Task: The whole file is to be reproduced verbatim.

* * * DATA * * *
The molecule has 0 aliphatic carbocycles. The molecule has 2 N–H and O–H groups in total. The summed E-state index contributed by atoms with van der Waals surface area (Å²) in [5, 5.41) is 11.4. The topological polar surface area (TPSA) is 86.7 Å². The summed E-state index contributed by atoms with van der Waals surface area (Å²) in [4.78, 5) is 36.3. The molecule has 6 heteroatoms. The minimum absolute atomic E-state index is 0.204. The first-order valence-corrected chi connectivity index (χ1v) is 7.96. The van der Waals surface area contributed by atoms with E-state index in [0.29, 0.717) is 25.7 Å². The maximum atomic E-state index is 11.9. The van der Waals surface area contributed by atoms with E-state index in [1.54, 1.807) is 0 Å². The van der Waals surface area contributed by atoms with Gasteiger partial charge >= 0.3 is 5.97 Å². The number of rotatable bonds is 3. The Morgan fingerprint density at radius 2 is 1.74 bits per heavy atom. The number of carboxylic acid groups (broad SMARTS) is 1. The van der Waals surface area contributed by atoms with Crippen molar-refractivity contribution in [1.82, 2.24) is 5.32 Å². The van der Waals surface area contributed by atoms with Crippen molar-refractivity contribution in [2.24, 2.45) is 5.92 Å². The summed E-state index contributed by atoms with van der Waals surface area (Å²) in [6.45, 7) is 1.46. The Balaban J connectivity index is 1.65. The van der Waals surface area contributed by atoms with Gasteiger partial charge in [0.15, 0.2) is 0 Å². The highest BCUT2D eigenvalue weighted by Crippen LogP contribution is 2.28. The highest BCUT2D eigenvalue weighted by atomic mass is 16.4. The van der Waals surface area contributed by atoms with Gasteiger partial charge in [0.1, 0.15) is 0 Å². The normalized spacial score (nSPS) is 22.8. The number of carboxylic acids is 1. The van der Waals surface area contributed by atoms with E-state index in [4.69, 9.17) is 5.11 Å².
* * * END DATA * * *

The molecule has 0 aliphatic carbocycles. The molecule has 2 N–H and O–H groups in total. The summed E-state index contributed by atoms with van der Waals surface area (Å²) in [5, 5.41) is 11.4. The topological polar surface area (TPSA) is 86.7 Å². The summed E-state index contributed by atoms with van der Waals surface area (Å²) in [4.78, 5) is 36.3. The molecule has 6 heteroatoms. The minimum absolute atomic E-state index is 0.204. The first-order valence-corrected chi connectivity index (χ1v) is 7.96. The van der Waals surface area contributed by atoms with E-state index in [0.29, 0.717) is 25.7 Å². The maximum atomic E-state index is 11.9. The van der Waals surface area contributed by atoms with E-state index in [1.54, 1.807) is 0 Å². The van der Waals surface area contributed by atoms with Gasteiger partial charge >= 0.3 is 5.97 Å². The number of rotatable bonds is 3. The Morgan fingerprint density at radius 2 is 1.74 bits per heavy atom. The number of carboxylic acid groups (broad SMARTS) is 1. The van der Waals surface area contributed by atoms with Crippen molar-refractivity contribution in [1.82, 2.24) is 5.32 Å². The van der Waals surface area contributed by atoms with Crippen molar-refractivity contribution in [2.24, 2.45) is 5.92 Å². The summed E-state index contributed by atoms with van der Waals surface area (Å²) in [6.45, 7) is 1.46. The Balaban J connectivity index is 1.65. The van der Waals surface area contributed by atoms with Gasteiger partial charge in [0.15, 0.2) is 0 Å². The highest BCUT2D eigenvalue weighted by Crippen LogP contribution is 2.28. The highest BCUT2D eigenvalue weighted by atomic mass is 16.4. The van der Waals surface area contributed by atoms with Gasteiger partial charge in [0.1, 0.15) is 0 Å². The normalized spacial score (nSPS) is 22.8. The number of carboxylic acids is 1. The van der Waals surface area contributed by atoms with E-state index in [4.69, 9.17) is 5.11 Å².